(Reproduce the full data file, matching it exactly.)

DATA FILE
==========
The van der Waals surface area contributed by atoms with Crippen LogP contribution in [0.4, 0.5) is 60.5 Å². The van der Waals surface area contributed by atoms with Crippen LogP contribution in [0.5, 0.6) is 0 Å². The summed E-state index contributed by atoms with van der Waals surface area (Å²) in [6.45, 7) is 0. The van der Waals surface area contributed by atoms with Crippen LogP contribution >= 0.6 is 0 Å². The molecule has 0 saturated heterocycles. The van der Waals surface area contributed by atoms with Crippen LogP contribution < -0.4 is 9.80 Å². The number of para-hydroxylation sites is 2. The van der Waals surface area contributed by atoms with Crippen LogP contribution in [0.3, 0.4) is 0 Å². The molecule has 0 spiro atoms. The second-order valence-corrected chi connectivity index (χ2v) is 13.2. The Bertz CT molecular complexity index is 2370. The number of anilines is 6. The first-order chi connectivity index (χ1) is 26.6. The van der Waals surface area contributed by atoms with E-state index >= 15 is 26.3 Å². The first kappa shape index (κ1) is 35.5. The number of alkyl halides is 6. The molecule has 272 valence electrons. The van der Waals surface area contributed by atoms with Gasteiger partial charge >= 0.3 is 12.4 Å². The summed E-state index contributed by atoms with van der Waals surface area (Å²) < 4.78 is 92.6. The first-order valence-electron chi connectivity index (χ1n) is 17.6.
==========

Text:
The van der Waals surface area contributed by atoms with Crippen LogP contribution in [0.4, 0.5) is 60.5 Å². The van der Waals surface area contributed by atoms with Crippen LogP contribution in [0.5, 0.6) is 0 Å². The summed E-state index contributed by atoms with van der Waals surface area (Å²) in [6.45, 7) is 0. The van der Waals surface area contributed by atoms with Crippen LogP contribution >= 0.6 is 0 Å². The molecule has 0 saturated heterocycles. The van der Waals surface area contributed by atoms with Crippen LogP contribution < -0.4 is 9.80 Å². The number of para-hydroxylation sites is 2. The van der Waals surface area contributed by atoms with Crippen LogP contribution in [0.3, 0.4) is 0 Å². The molecule has 0 spiro atoms. The second-order valence-corrected chi connectivity index (χ2v) is 13.2. The Bertz CT molecular complexity index is 2370. The number of anilines is 6. The first-order chi connectivity index (χ1) is 26.6. The van der Waals surface area contributed by atoms with E-state index >= 15 is 26.3 Å². The first kappa shape index (κ1) is 35.5. The number of alkyl halides is 6. The molecule has 272 valence electrons. The van der Waals surface area contributed by atoms with Gasteiger partial charge >= 0.3 is 12.4 Å². The summed E-state index contributed by atoms with van der Waals surface area (Å²) < 4.78 is 92.6. The first-order valence-electron chi connectivity index (χ1n) is 17.6.